In 1940, Louis B. Mayer was certain that no one wanted to see Joan Crawford playing against type in his latest MGM production. Although Crawford had been one of the prizes of his star stable for nearly 18 years, she was known as a flapper shopgirl with hard-won success; a glamorous but oft-suffering star of glossy romantic melodramas; and Clark Gable’s on-screen (and off-screen) lover. Why would audiences want to see Crawford in a role as a disfigured loser, a woman so eaten up by her physical deformity that she became a professional blackmailer?
Nonetheless, Crawford pushed back and insisted that she would be right for the lead role as Anna in George Cukor’s A Woman’s Face (1941). The film was a dark departure for the actress, but its melding of melodrama and noir elements would go on to influence the sorts of territory she would enter in the coming decade – and impressed on her viewers and colleagues that she could carry a crime film.
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She went on to give an impressive dramatic performance, and the film was both commercially and critically successful, but her time at MGM was nonetheless coming to a close. In the 40s, the studio was busy with a host of new young stars: Judy Garland, Lana Turner, Ava Gardner and Elizabeth Taylor among them. Meanwhile, Crawford was, as she put it, reaching “a certain age”, and by 1943 she and Metro had made a mutual agreement to dissolve her contract. It would be only two days before she signed a new deal with Warner Brothers, for only a third of her previous salary.
The most celebrated and deservedly discussed of her film roles at Warner Brothers was undoubtedly the title role in Mildred Pierce (1945), the adaptation of James M. Cain’s novel that saw a housewife accused of murder because of the manipulations of her wicked daughter. This unusual melting pot of women’s film territory and the dark chiaroscuro of noir earned Crawford the Oscar for best actress, and cast her in an entirely new light to her audiences.
Crawford understood that she had created a niche for herself, and in her late 30s chose to lean into mature womanhood rather than cling to her past selves. With her broad shoulders emphasised by padding, her prettiness hardened by thick brows and a fearsome pout, Crawford had a tough beauty in the postwar years.
It was the sort that would later be cruelly exaggerated as she grew older and played more villainous roles. But at this point, poised as she was between glistening sexiness and hawkish severity, she could play ambivalent, independent women with a world-weary sensibility, and that would prove to be the sweet spot of her career for quite some time to come.
Of the difference between her films at MGM and Warner Brothers, Crawford would later say:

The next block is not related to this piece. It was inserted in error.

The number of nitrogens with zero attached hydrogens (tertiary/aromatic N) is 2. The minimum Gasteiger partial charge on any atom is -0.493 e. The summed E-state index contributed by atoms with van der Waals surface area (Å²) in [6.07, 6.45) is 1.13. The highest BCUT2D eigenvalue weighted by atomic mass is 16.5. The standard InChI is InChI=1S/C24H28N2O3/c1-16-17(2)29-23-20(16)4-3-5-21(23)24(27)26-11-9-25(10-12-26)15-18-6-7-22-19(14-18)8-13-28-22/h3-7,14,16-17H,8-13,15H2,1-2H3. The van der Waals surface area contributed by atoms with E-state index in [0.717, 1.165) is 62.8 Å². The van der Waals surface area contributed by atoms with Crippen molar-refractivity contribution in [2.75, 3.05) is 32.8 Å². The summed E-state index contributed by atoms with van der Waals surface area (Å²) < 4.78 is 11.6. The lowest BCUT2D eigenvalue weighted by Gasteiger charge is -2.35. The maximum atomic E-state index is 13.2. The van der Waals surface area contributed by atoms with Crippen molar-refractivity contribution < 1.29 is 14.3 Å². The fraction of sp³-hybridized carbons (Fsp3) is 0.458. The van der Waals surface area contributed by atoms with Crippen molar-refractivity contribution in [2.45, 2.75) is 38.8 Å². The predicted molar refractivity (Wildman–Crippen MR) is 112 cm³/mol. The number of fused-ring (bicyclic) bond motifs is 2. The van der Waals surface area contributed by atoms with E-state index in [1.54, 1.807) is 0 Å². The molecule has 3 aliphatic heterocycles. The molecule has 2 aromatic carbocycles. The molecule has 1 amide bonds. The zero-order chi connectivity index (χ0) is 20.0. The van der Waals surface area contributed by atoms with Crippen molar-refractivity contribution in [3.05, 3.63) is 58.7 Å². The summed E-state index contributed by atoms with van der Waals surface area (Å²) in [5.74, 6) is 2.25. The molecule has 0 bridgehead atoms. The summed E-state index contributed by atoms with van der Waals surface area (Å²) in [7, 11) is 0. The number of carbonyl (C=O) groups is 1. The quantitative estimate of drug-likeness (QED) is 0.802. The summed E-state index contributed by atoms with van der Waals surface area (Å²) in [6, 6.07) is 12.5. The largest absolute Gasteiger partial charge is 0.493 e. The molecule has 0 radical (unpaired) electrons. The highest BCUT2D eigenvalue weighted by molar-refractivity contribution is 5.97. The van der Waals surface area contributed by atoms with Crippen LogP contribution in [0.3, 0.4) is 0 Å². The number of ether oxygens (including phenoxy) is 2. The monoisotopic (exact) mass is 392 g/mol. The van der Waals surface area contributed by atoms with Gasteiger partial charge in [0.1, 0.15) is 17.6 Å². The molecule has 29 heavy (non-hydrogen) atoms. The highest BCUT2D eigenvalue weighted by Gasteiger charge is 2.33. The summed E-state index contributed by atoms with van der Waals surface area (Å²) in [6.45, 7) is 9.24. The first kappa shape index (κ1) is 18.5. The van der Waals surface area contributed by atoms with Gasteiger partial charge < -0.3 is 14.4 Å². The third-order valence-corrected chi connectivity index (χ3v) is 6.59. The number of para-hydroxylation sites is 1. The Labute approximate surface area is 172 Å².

“I was used to the look at Metro, where everything, including the war pictures, was filmed in blazing white lights. Even if a person was dying there was no darkness. But when I saw the rushes of Mildred Pierce I realised what Ernie [Haller, cameraman] was doing. The shadows and half-lights, the way the sets were lit, together with the unusual angles of the camera, added considerably to the psychology of my character and to the mood and psychology of the film.”
In the series of film noirs to follow, Joan would continue to mine the vein of psychological drama, whether in-house at Warner Brothers or freelance for other studios. Among the former were Flamingo Road (1949) and The Damned Don’t Cry (1950), in which Crawford is a driven vixen willing to commit any number of sins, sexual or otherwise, to get what she wants.
But because of her star power and central part in the narratives of these films, she tends to transcend the typical ‘femme fatale’ of noir – she’s coloured with motivations and nuances that are rarely attributed to other slinky dames.
In The Damned Don’t Cry, Joan is a wickedly villainous gun moll – based loosely on the notorious Virginia Hill, Bugsy Siegel’s partner-in-crime. Yet she begins the film as a beleaguered housewife whose child is killed in an accident, precipitating her drastic turn to a criminal lifestyle. Poorer duplicates of these roles would appear again in Crawford’s career, as with The Woman Is Dangerous, which the actress would later say was the worst film she had ever been in.
Yet in 1952 – the same year as that evident failure – RKO project Sudden Fear was released. Crawford turns in a harried, terrified performance as a woman being targeted for murder by her own husband (Jack Palance), and the result is an ominous, suspenseful genre entry, full of lurking shadow and suspect motivations. The actress would continue in this vein to varying success for several years more, with highlights including her role as a malicious southern matriarch in Queen Bee (1955).
Each of these films is worthy of consideration within Crawford’s larger career – after her top-of-the-world MGM days but long before her descent into self-parody, she seemed utterly at home in the smoky back-rooms of film noir.
During the filming of Mildred Pierce, director Michael Curtiz (who was well-known for his ill temper) apparently said to Jack Warner: “She comes over here with her high-hat airs and her goddamn shoulder pads… why should I waste my time directing a has-been?”
This couldn’t have been any further from the truth. After Mildred Pierce, Crawford would have a rich few years playing criminal gang leaders, vengeful showgirls, love-obsessed psychiatric patients, and successful career women drawn into unsavoury situations. The quality of the films may have been uneven, but their dismissal as a fallow period in her career does not account for their complexities and ambitions, including that of their formidable lead actress.
That she never quite settled into playing benign matrons by the time she was 40 – instead seizing sexually voracious and daring leading roles – tells us something about Joan Crawford and her place among the greats.